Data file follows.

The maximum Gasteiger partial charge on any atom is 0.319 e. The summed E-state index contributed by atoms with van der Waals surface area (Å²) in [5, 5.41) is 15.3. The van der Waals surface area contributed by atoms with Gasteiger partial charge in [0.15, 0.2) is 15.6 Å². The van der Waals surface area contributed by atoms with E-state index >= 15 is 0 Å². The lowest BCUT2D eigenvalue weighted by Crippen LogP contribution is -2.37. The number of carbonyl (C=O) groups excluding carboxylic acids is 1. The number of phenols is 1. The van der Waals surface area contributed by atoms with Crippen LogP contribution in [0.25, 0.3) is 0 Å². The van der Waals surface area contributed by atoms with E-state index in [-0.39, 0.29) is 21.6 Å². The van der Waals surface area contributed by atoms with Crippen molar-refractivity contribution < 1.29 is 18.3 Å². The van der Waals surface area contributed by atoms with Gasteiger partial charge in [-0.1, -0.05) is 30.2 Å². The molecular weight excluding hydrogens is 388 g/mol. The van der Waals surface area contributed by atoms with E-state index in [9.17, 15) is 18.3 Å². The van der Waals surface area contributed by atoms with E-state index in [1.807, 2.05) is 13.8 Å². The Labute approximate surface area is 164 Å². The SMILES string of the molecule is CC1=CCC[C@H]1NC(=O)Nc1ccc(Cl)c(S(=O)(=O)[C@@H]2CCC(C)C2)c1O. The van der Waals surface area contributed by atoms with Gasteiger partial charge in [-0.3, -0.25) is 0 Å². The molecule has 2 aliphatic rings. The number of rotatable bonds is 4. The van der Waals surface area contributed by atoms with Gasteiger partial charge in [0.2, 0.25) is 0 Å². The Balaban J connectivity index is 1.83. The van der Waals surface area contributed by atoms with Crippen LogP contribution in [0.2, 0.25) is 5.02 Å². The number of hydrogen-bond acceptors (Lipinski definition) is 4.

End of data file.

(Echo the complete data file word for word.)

The maximum Gasteiger partial charge on any atom is 0.319 e. The summed E-state index contributed by atoms with van der Waals surface area (Å²) in [5, 5.41) is 15.3. The van der Waals surface area contributed by atoms with Gasteiger partial charge in [0.15, 0.2) is 15.6 Å². The van der Waals surface area contributed by atoms with E-state index >= 15 is 0 Å². The lowest BCUT2D eigenvalue weighted by Crippen LogP contribution is -2.37. The number of carbonyl (C=O) groups excluding carboxylic acids is 1. The number of phenols is 1. The van der Waals surface area contributed by atoms with Crippen LogP contribution in [0.25, 0.3) is 0 Å². The van der Waals surface area contributed by atoms with E-state index in [-0.39, 0.29) is 21.6 Å². The van der Waals surface area contributed by atoms with Crippen molar-refractivity contribution < 1.29 is 18.3 Å². The van der Waals surface area contributed by atoms with Gasteiger partial charge in [-0.1, -0.05) is 30.2 Å². The molecular weight excluding hydrogens is 388 g/mol. The van der Waals surface area contributed by atoms with E-state index in [9.17, 15) is 18.3 Å². The van der Waals surface area contributed by atoms with E-state index in [1.807, 2.05) is 13.8 Å². The Labute approximate surface area is 164 Å². The SMILES string of the molecule is CC1=CCC[C@H]1NC(=O)Nc1ccc(Cl)c(S(=O)(=O)[C@@H]2CCC(C)C2)c1O. The van der Waals surface area contributed by atoms with Gasteiger partial charge in [-0.3, -0.25) is 0 Å². The molecule has 2 aliphatic rings. The number of rotatable bonds is 4. The van der Waals surface area contributed by atoms with Gasteiger partial charge in [0.2, 0.25) is 0 Å². The Balaban J connectivity index is 1.83. The van der Waals surface area contributed by atoms with Crippen LogP contribution in [0.2, 0.25) is 5.02 Å². The number of hydrogen-bond acceptors (Lipinski definition) is 4.